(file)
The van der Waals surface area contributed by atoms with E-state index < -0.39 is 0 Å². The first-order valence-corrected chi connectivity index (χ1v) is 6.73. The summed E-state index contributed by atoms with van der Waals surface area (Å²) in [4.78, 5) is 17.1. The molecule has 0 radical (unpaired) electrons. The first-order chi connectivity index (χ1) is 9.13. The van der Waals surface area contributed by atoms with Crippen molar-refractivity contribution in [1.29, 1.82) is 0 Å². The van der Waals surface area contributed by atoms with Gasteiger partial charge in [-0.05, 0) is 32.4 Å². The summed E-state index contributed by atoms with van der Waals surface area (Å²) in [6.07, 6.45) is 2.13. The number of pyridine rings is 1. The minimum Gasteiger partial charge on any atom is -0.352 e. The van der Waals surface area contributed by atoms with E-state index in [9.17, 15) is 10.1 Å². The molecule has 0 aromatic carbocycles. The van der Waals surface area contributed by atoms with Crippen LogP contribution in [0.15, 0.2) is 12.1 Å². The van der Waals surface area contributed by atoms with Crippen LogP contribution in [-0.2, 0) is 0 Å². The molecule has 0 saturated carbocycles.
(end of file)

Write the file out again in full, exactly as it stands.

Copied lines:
The van der Waals surface area contributed by atoms with E-state index < -0.39 is 0 Å². The first-order valence-corrected chi connectivity index (χ1v) is 6.73. The summed E-state index contributed by atoms with van der Waals surface area (Å²) in [4.78, 5) is 17.1. The molecule has 0 radical (unpaired) electrons. The first-order chi connectivity index (χ1) is 9.13. The van der Waals surface area contributed by atoms with Crippen molar-refractivity contribution in [1.29, 1.82) is 0 Å². The van der Waals surface area contributed by atoms with Gasteiger partial charge in [-0.05, 0) is 32.4 Å². The summed E-state index contributed by atoms with van der Waals surface area (Å²) in [6.07, 6.45) is 2.13. The number of pyridine rings is 1. The minimum Gasteiger partial charge on any atom is -0.352 e. The van der Waals surface area contributed by atoms with E-state index in [9.17, 15) is 10.1 Å². The molecule has 0 aromatic carbocycles. The van der Waals surface area contributed by atoms with Crippen LogP contribution in [0.15, 0.2) is 12.1 Å². The van der Waals surface area contributed by atoms with Crippen LogP contribution in [-0.2, 0) is 0 Å². The molecule has 0 saturated carbocycles.